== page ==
Although some of these subjects may be considered “mere nuggets,” others are on topics of major public importance. One of the latter deals with “global warming” and its alleged causes. SuperFreakonomics has a long and fact-ladened chapter that is well worth the reading. In summary, the authors tend to be quite skeptical about it, while at the same time telling how, if there is a genuine problem, there are simple and inexpensive solutions for it. It is interesting that “the world’s ruminants [cows, mainly] are responsible for about 50 percent more greenhouse gas than the entire transportation sector.” There are problems with the computer climate-prediction models, since they “do not know how to handle water vapor,” which is “the major greenhouse gas.” The authors point out that “ice-cap evidence shows that over the past several thousand years, carbon dioxide levels have risen after a rise in temperature, not the other way around” [their italics]. They criticize Al Gore, one of the world’s leaders in concern over global warming Nevertheless, Levitt and Dubner aren’t content to leave it at that. The chapter concludes with several pages of discussion of experts’ suggested solutions to warming [on the supposition it is occurring], each of them simple and inexpensive.
The book makes several points about methodology. Some are obvious (especially to those working in the social sciences), while others are not. This reviewer taught for many years in a college of business, where surveys based on student populations [are you saying based on survey designed/conducted by students?]Note to Roger: No; the students were the people surveyed were given high standing. It is refreshing to find Levitt and Dubner explain how data from surveys are dubious. Among other things, they point to the difference between “declared preferences” [what people say they prefer] and “revealed preferences” [what the people actually do]. The obvious points include one about averages: that, taken by themselves, they can be misleading, as illustrated by the fact that “on average, the typical adult human being has one breast and one testicle.” Several factors make lab studies questionable: “selection bias” [an unrepresentative sample], “scrutiny” [the impact of someone’s knowing he is being watched]; and “context” [the artificial nature of the lab context may change incentives, such as by creating a willingness to assist the investigator]. Another point is one that goes to the heart of many errors in social science today: the too-easy conflating of correlation and causation. It is often forgotten that the correlation of two things has an heuristic value, by suggesting the possibility of a causal link, but that more is needed than simply the correlation.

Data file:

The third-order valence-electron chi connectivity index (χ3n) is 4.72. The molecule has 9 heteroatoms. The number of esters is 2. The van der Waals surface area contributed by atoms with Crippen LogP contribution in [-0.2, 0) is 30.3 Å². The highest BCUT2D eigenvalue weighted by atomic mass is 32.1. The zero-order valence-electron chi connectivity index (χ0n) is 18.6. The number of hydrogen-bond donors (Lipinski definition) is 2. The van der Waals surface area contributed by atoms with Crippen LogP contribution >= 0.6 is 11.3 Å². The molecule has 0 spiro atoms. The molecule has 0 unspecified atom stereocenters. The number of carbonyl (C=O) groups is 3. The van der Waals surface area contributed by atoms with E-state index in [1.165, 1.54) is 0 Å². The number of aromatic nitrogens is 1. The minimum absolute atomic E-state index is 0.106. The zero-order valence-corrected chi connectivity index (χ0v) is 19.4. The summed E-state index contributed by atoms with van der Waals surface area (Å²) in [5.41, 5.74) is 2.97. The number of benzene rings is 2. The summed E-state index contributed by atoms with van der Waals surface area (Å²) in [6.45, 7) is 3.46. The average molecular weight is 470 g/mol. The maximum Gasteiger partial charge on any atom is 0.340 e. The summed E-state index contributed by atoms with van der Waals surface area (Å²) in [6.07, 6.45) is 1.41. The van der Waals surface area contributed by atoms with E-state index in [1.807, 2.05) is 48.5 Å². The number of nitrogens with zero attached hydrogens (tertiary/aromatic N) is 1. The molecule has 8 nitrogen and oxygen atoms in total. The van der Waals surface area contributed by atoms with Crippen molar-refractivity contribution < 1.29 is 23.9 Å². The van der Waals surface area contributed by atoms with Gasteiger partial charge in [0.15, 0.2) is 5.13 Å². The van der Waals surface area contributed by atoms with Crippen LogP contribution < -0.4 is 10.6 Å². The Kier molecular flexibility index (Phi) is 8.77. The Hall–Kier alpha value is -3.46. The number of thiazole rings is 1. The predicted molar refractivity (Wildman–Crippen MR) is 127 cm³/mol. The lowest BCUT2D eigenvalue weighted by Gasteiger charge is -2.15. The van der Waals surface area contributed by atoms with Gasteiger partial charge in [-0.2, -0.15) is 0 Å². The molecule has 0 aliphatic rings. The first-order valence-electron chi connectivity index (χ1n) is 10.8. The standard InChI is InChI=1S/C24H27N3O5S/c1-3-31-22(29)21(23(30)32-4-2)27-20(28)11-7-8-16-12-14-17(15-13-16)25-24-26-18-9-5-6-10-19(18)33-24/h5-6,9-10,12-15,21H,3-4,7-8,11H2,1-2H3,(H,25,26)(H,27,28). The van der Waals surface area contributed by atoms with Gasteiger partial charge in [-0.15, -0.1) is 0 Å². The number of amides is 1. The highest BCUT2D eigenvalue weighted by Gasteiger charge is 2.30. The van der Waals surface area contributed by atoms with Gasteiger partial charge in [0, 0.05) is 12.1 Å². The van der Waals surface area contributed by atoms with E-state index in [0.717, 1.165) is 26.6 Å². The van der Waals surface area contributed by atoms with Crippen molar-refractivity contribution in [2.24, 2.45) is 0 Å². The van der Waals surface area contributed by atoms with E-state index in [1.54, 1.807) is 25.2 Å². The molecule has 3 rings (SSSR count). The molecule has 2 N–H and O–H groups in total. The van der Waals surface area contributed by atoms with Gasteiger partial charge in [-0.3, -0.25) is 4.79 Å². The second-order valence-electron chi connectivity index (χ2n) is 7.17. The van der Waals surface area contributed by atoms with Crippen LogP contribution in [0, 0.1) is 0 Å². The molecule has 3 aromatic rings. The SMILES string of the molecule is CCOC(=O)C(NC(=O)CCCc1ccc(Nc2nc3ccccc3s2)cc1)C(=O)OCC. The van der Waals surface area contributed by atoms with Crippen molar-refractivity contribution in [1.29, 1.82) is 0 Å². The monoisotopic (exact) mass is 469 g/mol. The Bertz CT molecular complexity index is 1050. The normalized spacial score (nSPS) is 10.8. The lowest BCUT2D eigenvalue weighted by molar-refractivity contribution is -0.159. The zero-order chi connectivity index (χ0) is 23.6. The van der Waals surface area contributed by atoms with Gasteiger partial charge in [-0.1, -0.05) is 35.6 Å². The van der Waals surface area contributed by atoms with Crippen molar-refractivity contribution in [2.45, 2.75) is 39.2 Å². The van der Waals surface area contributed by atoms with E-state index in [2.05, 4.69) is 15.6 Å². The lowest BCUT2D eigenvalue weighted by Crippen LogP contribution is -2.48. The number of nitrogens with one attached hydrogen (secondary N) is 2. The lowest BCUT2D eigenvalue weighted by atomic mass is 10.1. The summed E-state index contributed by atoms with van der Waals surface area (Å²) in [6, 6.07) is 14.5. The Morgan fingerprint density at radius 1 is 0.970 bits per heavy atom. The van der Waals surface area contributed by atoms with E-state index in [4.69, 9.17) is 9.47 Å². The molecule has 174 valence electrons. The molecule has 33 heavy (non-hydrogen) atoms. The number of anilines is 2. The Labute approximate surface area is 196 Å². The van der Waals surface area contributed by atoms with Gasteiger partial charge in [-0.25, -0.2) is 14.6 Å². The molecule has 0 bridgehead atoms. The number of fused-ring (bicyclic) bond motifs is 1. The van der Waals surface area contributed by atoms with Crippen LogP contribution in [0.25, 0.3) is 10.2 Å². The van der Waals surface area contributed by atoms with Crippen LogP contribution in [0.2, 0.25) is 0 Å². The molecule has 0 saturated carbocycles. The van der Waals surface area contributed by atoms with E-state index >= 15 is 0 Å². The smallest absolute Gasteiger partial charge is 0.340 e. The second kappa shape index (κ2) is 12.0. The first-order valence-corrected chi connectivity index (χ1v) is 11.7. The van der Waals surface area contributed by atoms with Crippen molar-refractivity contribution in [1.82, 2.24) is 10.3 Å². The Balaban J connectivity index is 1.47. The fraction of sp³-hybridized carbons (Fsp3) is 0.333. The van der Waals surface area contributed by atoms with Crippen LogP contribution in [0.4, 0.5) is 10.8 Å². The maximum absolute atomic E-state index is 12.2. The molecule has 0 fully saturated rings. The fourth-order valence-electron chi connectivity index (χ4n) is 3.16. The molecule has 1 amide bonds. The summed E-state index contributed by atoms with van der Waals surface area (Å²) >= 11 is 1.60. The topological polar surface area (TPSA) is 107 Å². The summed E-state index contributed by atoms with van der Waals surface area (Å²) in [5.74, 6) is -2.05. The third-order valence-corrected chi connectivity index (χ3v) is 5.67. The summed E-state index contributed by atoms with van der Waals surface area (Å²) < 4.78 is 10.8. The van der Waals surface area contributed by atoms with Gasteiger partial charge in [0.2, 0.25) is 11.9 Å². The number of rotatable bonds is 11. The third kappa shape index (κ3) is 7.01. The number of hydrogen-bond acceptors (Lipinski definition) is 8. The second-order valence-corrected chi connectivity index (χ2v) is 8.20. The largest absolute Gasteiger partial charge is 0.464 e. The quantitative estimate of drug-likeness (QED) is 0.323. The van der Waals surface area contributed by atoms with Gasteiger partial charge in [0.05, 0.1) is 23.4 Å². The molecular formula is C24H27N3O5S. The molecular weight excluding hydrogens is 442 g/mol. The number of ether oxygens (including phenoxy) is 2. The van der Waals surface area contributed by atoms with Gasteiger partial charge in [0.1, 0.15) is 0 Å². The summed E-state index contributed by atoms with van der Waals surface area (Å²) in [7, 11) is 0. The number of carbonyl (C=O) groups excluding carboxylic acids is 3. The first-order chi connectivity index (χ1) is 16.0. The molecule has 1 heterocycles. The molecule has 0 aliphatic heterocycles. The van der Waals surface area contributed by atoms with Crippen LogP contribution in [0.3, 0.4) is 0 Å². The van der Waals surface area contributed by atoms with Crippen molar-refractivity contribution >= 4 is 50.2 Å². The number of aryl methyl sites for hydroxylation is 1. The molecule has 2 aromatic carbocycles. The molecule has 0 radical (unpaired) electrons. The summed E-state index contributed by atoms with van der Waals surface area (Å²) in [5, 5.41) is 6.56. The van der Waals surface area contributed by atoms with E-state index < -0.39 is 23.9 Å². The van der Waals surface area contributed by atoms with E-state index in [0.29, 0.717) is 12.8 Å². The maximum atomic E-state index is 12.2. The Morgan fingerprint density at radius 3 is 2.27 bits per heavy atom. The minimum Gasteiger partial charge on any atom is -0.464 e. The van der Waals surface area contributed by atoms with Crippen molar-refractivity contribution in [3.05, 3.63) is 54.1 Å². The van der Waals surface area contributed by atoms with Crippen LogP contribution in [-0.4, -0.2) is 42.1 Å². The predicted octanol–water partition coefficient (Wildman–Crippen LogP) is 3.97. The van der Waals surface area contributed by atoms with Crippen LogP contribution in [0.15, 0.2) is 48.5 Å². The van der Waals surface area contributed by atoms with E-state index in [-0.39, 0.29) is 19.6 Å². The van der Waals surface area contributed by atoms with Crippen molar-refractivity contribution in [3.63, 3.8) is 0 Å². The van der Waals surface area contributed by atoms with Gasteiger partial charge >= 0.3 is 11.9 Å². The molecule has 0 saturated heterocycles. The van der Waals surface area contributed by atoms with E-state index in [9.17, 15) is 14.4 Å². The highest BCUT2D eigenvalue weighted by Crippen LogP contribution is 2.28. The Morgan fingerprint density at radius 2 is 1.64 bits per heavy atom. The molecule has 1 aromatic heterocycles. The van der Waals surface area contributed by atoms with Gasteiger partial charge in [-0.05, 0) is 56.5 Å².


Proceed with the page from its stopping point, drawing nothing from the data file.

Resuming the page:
Arguably the most helpful methodological point comes when the authors point out that much media hysteria distorts information. Great media attention is given to shark attacks, for example, but the data show that many more people are killed by elephants than by sharks. SuperFreakonomics devotes several pages to the Kitty Genovese murder case, where the New York Times and other media made quite a sensation about how 38 people witnessed the murder without the slightest concern for her plight. Levitt and Dubner’s review of the facts shows that the story was almost entirely false. This sensationalizing of certain facts while minimizing others plays a large role in our misunderstanding of historical events. It is one of propaganda’s salient features, helping create the myths that touch almost every aspect of our thinking. One might hope that Levitt and Dubner will devote their next book to those propaganda myths.
Rarely is so much edification found in books that are so much fun to read.
Dwight D. Murphey